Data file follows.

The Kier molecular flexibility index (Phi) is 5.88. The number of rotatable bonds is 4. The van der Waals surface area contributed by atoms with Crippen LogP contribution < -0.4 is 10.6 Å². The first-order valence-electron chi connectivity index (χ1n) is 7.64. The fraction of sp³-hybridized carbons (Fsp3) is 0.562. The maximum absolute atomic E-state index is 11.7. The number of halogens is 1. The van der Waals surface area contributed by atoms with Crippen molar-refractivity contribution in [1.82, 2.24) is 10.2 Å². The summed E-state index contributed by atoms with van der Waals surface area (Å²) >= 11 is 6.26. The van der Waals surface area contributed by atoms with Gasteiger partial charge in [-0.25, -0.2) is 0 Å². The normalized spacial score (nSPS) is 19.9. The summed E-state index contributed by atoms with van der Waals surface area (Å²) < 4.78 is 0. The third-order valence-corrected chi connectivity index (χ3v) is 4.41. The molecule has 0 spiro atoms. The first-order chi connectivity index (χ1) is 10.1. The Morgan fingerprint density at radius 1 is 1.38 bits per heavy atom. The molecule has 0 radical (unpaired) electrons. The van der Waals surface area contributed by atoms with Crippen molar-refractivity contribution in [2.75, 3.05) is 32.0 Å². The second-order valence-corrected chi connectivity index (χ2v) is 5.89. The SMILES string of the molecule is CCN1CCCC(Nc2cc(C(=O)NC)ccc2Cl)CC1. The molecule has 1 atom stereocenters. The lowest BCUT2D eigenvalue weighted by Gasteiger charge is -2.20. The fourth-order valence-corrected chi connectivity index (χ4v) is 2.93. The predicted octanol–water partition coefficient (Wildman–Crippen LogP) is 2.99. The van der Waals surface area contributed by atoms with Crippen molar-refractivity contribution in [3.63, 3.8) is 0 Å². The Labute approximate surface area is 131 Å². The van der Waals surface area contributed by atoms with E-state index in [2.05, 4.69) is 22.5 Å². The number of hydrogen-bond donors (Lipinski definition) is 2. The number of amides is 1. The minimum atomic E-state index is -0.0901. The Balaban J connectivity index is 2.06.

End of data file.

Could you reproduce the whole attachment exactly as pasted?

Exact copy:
The Kier molecular flexibility index (Phi) is 5.88. The number of rotatable bonds is 4. The van der Waals surface area contributed by atoms with Crippen LogP contribution < -0.4 is 10.6 Å². The first-order valence-electron chi connectivity index (χ1n) is 7.64. The fraction of sp³-hybridized carbons (Fsp3) is 0.562. The maximum absolute atomic E-state index is 11.7. The number of halogens is 1. The van der Waals surface area contributed by atoms with Crippen molar-refractivity contribution in [1.82, 2.24) is 10.2 Å². The summed E-state index contributed by atoms with van der Waals surface area (Å²) >= 11 is 6.26. The van der Waals surface area contributed by atoms with Gasteiger partial charge in [-0.25, -0.2) is 0 Å². The normalized spacial score (nSPS) is 19.9. The summed E-state index contributed by atoms with van der Waals surface area (Å²) < 4.78 is 0. The third-order valence-corrected chi connectivity index (χ3v) is 4.41. The molecule has 0 spiro atoms. The first-order chi connectivity index (χ1) is 10.1. The Morgan fingerprint density at radius 1 is 1.38 bits per heavy atom. The molecule has 0 radical (unpaired) electrons. The van der Waals surface area contributed by atoms with Crippen molar-refractivity contribution in [2.75, 3.05) is 32.0 Å². The second-order valence-corrected chi connectivity index (χ2v) is 5.89. The SMILES string of the molecule is CCN1CCCC(Nc2cc(C(=O)NC)ccc2Cl)CC1. The molecule has 1 atom stereocenters. The lowest BCUT2D eigenvalue weighted by Gasteiger charge is -2.20. The fourth-order valence-corrected chi connectivity index (χ4v) is 2.93. The predicted octanol–water partition coefficient (Wildman–Crippen LogP) is 2.99. The van der Waals surface area contributed by atoms with Crippen molar-refractivity contribution in [3.63, 3.8) is 0 Å². The Labute approximate surface area is 131 Å². The van der Waals surface area contributed by atoms with E-state index in [2.05, 4.69) is 22.5 Å². The number of hydrogen-bond donors (Lipinski definition) is 2. The number of amides is 1. The minimum atomic E-state index is -0.0901. The Balaban J connectivity index is 2.06.